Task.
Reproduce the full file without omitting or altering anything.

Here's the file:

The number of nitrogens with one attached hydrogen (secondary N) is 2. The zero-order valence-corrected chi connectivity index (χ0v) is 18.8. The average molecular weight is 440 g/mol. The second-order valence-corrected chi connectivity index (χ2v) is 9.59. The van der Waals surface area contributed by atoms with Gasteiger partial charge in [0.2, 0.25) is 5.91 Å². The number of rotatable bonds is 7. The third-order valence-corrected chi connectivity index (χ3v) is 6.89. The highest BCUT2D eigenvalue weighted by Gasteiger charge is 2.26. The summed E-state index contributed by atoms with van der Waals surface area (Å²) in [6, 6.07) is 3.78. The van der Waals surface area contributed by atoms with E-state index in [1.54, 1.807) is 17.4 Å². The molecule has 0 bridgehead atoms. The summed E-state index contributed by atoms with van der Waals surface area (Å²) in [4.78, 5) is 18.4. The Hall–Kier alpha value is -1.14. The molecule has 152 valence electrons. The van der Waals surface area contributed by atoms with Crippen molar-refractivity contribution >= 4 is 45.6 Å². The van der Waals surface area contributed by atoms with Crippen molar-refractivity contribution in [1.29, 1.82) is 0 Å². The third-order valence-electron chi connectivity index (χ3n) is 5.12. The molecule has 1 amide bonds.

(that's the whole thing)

The number of nitrogens with one attached hydrogen (secondary N) is 2. The zero-order valence-corrected chi connectivity index (χ0v) is 18.8. The average molecular weight is 440 g/mol. The second-order valence-corrected chi connectivity index (χ2v) is 9.59. The van der Waals surface area contributed by atoms with Gasteiger partial charge in [0.2, 0.25) is 5.91 Å². The number of rotatable bonds is 7. The third-order valence-corrected chi connectivity index (χ3v) is 6.89. The highest BCUT2D eigenvalue weighted by Gasteiger charge is 2.26. The summed E-state index contributed by atoms with van der Waals surface area (Å²) in [6, 6.07) is 3.78. The van der Waals surface area contributed by atoms with E-state index in [1.54, 1.807) is 17.4 Å². The molecule has 0 bridgehead atoms. The summed E-state index contributed by atoms with van der Waals surface area (Å²) in [4.78, 5) is 18.4. The Hall–Kier alpha value is -1.14. The molecule has 152 valence electrons. The van der Waals surface area contributed by atoms with Crippen molar-refractivity contribution >= 4 is 45.6 Å². The van der Waals surface area contributed by atoms with Crippen molar-refractivity contribution in [1.29, 1.82) is 0 Å². The third-order valence-electron chi connectivity index (χ3n) is 5.12. The molecule has 1 amide bonds.